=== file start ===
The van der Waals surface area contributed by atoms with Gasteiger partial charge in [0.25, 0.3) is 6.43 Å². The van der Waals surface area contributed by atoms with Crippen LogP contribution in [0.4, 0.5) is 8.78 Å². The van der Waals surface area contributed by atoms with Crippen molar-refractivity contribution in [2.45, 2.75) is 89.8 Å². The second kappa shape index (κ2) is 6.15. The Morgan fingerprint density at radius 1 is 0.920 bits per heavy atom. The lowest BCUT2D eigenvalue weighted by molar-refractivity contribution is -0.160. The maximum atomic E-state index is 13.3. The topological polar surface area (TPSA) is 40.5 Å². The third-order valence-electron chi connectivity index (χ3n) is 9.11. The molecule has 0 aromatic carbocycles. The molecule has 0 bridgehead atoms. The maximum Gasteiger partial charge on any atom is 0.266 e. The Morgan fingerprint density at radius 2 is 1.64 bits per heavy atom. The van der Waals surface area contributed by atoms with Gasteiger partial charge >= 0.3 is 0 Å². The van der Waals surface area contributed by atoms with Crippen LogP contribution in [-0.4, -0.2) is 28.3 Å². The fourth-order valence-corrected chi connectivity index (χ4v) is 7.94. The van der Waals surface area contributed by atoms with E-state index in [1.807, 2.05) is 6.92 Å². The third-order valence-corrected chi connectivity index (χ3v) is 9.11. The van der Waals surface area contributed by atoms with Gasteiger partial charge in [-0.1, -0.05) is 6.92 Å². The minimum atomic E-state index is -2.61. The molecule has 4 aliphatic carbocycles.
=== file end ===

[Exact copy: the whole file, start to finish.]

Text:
The van der Waals surface area contributed by atoms with Gasteiger partial charge in [0.25, 0.3) is 6.43 Å². The van der Waals surface area contributed by atoms with Crippen LogP contribution in [0.4, 0.5) is 8.78 Å². The van der Waals surface area contributed by atoms with Crippen molar-refractivity contribution in [2.45, 2.75) is 89.8 Å². The second kappa shape index (κ2) is 6.15. The Morgan fingerprint density at radius 1 is 0.920 bits per heavy atom. The lowest BCUT2D eigenvalue weighted by molar-refractivity contribution is -0.160. The maximum atomic E-state index is 13.3. The topological polar surface area (TPSA) is 40.5 Å². The third-order valence-electron chi connectivity index (χ3n) is 9.11. The molecule has 0 aromatic carbocycles. The molecule has 0 bridgehead atoms. The maximum Gasteiger partial charge on any atom is 0.266 e. The Morgan fingerprint density at radius 2 is 1.64 bits per heavy atom. The van der Waals surface area contributed by atoms with Gasteiger partial charge >= 0.3 is 0 Å². The van der Waals surface area contributed by atoms with Crippen LogP contribution in [-0.4, -0.2) is 28.3 Å². The fourth-order valence-corrected chi connectivity index (χ4v) is 7.94. The van der Waals surface area contributed by atoms with E-state index in [1.807, 2.05) is 6.92 Å². The third-order valence-corrected chi connectivity index (χ3v) is 9.11. The van der Waals surface area contributed by atoms with Gasteiger partial charge in [-0.1, -0.05) is 6.92 Å². The minimum atomic E-state index is -2.61. The molecule has 4 aliphatic carbocycles.